In the contract for this book, Molly Wolf agreed to write "a collection of vignettes drawn from life, interspersed with meditations on where theology intersects with real life." She has fulfilled that challenge with aplomb. Wolf's Christian perspective is traditional but filled with glints of rebellion and an interest in exploring odd angles. For example, she reflects:

"Maybe others want God to be a black-and-white figure, a figure of neat divisions and clear-cut Law, but I want God to be in flagrant swirling Technicolor. I have seen what it is to be a Very Good Girl, and I'm not sure that's what God's goodness is like. I think God's goodness has a fair streak of mischief. Or so I hope."

Perhaps that is what enables Wolf to look at a green bug and marvel at its intense biochemical activity and its ability to fly long distances. She gives God thanks for the miracle of its being and recognizes no human hierarchy over insects like so many others who envision God as a maker of such distinctions.

She is grateful to the Creator for her having survived an abusive marriage and for her ability to move beyond a personal betrayal. Again and again, Wolf salutes divine grace as a ballast in her life. Here is another example:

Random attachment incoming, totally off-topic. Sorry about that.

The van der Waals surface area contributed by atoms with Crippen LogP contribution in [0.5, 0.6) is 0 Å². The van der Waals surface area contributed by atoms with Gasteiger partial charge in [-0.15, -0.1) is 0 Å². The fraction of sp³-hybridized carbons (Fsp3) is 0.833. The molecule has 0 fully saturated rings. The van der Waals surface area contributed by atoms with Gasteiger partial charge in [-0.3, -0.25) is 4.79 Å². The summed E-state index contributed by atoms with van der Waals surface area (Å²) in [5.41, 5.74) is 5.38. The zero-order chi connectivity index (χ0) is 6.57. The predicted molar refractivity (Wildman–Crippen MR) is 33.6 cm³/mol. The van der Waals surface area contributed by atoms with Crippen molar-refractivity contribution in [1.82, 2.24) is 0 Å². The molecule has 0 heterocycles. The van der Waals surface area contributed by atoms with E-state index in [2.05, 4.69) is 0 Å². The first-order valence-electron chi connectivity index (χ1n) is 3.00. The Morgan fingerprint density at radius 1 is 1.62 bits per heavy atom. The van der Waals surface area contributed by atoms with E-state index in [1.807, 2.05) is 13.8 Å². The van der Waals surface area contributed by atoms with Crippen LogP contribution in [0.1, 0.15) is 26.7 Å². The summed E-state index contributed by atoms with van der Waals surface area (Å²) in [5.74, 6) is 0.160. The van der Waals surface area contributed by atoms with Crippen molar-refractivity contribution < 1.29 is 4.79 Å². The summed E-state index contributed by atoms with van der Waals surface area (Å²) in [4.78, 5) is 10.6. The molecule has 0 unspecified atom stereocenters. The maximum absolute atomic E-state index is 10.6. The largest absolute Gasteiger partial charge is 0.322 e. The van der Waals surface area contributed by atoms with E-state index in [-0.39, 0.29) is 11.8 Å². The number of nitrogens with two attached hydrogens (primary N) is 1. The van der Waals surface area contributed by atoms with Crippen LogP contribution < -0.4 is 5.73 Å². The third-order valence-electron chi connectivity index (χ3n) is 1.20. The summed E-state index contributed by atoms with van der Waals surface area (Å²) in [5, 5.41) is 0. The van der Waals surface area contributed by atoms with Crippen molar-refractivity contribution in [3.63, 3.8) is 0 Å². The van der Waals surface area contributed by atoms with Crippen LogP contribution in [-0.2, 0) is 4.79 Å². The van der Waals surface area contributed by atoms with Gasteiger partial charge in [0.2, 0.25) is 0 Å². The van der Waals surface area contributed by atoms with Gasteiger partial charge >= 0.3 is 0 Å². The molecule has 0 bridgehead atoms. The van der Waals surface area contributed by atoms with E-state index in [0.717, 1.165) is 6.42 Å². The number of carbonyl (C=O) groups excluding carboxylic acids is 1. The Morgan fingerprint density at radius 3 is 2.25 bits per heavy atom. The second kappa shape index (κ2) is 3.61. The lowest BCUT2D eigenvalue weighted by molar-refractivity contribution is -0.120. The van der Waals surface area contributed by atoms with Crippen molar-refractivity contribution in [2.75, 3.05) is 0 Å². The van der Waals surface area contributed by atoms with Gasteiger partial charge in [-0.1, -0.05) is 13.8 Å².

"Now, as I stand in my kitchen, I find myself suddenly hijacked, bowled over, sprung upon by a brilliant light happiness, the equivalent, moodwise, of the yellow at the very center of a full-blown dandelion. These moments catch me, and I feel held in them momentarily, endlessly. They pass, and the normal strains and problems are still there. But just for a moment, now and again, I feel as though I have been mugged by Joy.

"This feeling comes back: I got jumped by it a few weeks back, if you can get jumped by something as thick and deep amber as honey. I thought: It's so good to have you back; will you stay with me a little while? But Joy needs to get around, to be spread. We shouldn't be jealous or possessive. Let this moment happen, it said; don't ask it to wait until you've got time for it, but don't try to hold on to it either. It may need to go on along to the next person who's waiting."

What a wonderful passage brimming with an appreciation for the tiny epiphanies that light up our lives but cannot be grasped and contained merely for our own pleasure. Another sign of grace is God's continual love for us. Wolf sees this as an undiminished resource. In her commentary on Jesus' encounter with the woman from Samaria, this emphasis comes through loud and clear.